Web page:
4 Exciting Areas of the Construction and Building Industry
As you consider the path you might want to take in a new construction career, it helps to understand all of your main options. That's especially true now. This industry is alive with an incredible variety of opportunities, which continue to become more varied and interesting.
For instance, just think about the trend of green building, which involves using environmentally friendly materials and construction methods. In 2005, only two percent of all new nonresidential projects in the U.S. could be considered green. However, by 2012, that number increased dramatically—all the way up to 41 percent.*
Also, here's something you might not know: Over 60 percent of all construction projects are retrofits of existing structures. So the industry isn't just all about building stuff that's brand new, although a lot of that still happens. The entire sector accounts for about $800 billion of the nation's GDP.*
Of course, the most fascinating aspect of the construction industry might just be the amazing number of occupations you can choose from. And they aren't all physical trades. For example, a lot of people enjoy construction careers within areas like administration, inspection, engineering, and occupational health and safety.
That said, a lot of the most popular vocational options in this industry are either skilled trades or within the field of construction management. And many of them are growing faster than average. For example, check out the percentage of employment growth that is projected to take place between 2012 and 2022 for the following roles:**
- Carpenters—24 percent
- Plumbers—21 percent
- HVAC technicians—21 percent
- Electricians—20 percent
- Heavy equipment operators—19 percent
- Construction managers—16 percent
Each of those trades, as well as several others, contribute to the four main areas of the construction and building sector, which include:
1. Residential Construction
This part of the industry primarily involves constructing or remodeling homes, including single-family dwellings and multi-family structures like apartments, condos, and duplexes. And it includes every stage of construction. So professionals and tradespeople with all kinds of skills are required. Some of them design and plan single homes or entire housing developments. Some excavate and prepare the land. And others specialize in building, installing, or finishing certain parts of each structure.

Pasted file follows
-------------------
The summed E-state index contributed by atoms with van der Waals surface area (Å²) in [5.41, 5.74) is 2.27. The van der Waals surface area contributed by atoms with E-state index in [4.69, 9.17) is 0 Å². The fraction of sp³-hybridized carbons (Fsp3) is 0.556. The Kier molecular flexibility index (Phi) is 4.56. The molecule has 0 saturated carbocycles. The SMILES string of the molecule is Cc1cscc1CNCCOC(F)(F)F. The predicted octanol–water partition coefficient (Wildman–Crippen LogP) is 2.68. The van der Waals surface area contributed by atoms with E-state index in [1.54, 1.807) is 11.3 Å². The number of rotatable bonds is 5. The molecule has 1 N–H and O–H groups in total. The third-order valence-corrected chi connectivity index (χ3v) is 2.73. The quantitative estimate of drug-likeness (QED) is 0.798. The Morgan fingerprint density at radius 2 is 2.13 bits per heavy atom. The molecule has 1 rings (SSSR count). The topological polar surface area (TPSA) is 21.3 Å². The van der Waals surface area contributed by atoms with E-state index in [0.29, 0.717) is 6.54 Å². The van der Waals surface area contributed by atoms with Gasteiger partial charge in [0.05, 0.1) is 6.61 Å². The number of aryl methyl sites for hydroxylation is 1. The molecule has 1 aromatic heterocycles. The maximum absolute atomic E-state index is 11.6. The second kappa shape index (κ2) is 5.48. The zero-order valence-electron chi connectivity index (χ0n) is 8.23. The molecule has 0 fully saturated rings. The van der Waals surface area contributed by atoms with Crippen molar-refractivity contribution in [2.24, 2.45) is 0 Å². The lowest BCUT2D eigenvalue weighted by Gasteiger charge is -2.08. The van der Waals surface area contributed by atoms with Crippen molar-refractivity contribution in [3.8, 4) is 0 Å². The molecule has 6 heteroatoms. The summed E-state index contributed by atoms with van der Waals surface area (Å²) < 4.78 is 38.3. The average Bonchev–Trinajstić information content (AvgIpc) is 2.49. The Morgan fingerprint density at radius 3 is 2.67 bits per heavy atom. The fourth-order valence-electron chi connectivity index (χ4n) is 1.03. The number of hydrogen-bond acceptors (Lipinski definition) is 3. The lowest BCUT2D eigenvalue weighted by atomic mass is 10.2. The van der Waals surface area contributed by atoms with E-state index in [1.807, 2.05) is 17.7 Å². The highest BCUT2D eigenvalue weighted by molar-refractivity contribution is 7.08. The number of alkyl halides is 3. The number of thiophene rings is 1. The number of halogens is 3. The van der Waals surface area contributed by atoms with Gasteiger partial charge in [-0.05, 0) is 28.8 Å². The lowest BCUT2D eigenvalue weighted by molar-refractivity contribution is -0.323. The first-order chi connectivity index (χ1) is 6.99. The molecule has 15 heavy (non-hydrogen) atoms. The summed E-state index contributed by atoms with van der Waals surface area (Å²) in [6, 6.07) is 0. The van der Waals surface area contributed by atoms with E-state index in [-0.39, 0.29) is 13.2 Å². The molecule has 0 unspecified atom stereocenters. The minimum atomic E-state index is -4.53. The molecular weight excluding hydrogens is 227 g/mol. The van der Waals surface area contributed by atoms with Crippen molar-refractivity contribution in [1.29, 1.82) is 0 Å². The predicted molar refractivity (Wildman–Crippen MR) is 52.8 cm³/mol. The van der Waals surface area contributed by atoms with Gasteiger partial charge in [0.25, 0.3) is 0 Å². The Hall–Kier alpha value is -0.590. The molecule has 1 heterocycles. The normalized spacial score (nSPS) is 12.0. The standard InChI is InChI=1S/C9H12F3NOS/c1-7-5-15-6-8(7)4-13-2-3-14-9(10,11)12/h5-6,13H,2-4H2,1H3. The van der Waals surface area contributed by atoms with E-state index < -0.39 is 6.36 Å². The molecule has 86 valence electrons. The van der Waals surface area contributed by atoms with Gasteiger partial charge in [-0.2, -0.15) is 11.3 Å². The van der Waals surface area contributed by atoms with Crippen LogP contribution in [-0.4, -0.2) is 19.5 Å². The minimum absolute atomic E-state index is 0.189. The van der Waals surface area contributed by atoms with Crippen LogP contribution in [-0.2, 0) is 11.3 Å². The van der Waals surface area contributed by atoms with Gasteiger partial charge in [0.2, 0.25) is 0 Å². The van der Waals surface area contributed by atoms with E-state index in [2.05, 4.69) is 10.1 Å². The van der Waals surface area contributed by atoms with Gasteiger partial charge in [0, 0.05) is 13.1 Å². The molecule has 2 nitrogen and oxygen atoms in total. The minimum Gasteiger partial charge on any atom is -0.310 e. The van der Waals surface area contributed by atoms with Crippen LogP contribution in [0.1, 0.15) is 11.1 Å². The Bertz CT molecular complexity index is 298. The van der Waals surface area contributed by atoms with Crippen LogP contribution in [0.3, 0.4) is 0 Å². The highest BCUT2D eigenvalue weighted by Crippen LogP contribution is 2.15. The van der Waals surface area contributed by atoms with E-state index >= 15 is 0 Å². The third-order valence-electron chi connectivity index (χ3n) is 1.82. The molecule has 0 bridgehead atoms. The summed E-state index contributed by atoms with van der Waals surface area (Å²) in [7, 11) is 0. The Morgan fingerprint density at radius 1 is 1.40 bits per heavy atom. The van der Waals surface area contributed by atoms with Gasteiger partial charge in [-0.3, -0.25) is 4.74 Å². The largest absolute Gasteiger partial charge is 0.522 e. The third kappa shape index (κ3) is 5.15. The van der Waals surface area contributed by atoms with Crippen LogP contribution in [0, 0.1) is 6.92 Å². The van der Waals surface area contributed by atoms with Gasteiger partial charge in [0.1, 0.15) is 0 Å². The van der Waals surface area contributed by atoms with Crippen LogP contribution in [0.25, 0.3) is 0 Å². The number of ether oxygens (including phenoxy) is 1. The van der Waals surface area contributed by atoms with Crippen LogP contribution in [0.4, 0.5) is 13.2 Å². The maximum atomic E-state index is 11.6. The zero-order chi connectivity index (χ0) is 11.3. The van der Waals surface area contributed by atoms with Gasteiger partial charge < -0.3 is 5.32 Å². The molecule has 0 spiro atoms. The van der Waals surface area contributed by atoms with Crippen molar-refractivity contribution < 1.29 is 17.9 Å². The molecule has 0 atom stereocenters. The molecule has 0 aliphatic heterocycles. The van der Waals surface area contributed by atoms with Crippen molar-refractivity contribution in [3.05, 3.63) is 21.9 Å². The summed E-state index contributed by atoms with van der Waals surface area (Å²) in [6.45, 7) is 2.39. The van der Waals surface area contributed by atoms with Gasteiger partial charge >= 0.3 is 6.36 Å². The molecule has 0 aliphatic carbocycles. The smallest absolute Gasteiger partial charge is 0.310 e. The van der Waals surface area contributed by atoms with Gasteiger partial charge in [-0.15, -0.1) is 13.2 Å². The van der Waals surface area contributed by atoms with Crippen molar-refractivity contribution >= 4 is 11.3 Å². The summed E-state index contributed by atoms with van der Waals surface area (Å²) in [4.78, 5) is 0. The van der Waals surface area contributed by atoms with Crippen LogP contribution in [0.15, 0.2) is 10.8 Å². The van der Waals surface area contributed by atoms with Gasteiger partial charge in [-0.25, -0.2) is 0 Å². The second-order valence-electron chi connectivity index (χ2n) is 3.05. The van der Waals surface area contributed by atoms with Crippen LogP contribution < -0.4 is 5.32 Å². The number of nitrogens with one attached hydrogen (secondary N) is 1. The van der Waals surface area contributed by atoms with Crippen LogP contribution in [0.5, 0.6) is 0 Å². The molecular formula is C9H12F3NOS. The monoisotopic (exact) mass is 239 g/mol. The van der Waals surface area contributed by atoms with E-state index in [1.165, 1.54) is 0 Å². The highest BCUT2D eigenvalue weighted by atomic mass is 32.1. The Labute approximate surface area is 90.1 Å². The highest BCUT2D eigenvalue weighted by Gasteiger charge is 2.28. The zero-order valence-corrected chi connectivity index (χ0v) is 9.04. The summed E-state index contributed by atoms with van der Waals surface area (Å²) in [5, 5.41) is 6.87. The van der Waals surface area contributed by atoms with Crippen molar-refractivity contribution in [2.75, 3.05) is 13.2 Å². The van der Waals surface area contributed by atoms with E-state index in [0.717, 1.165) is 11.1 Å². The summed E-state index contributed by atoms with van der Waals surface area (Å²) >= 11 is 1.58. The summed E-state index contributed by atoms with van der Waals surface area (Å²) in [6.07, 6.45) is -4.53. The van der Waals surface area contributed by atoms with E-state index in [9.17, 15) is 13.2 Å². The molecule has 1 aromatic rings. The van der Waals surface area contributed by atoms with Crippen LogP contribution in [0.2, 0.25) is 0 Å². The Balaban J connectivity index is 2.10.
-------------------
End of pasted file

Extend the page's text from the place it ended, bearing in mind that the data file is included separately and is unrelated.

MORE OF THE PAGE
In 2013, more than 596,600 people were employed in America's residential building sector. And they earned, on average, over $46,500 per year.***
2. Commercial and Institutional Construction
The buildings constructed in this area of the industry are often larger and more complex than residential ones. They include structures like skyscrapers, shopping malls, hospitals, schools, and sports and entertainment venues. And they frequently incorporate building materials (such as steel) that you won't find in most smaller structures. In some cases, that means the tradesmen and women who work on them need skills that are a little more specialized.
About 665,450 people worked in the area of commercial and institutional building in 2013. Their average annual pay was $57,440.***
3. Industrial Construction
Major industries like manufacturing, oil refining, chemical processing, and electric power generation need their own specially constructed facilities. And that often requires a lot of people who have skills that are very specific to those industries and the technologies they use. That doesn't just go for the actual construction side of things, but also for areas like design and planning.
In 2013, more than 447,000 people in the U.S. held jobs in the utility construction sector alone. On average, they made nearly $50,300 per year.***
4. Civil Infrastructure Construction
Jobs in this area—one of America's largest construction sectors—mostly serve the greater public interest. And the types of projects are remarkably varied. They include the building or restoration of structures like roads, tunnels, bridges, sewer systems, pipelines, airports, public transit systems, railways, and communications systems. They can also include jobs that involve subdividing and preparing large lots of public land for major projects.
This sector employed nearly 887,500 people throughout the U.S. in 2013. Their annual pay was over $51,200, on average.***
* U.S. Green Building Council, website last visited on January 26, 2015.
** Bureau of Labor Statistics, U.S. Department of Labor, Occupational Outlook Handbook, 2014-15 Edition, website last visited on January 26, 2015.
*** Bureau of Labor Statistics, U.S. Department of Labor, Occupational Employment Statistics, website last visited on January 26, 2015.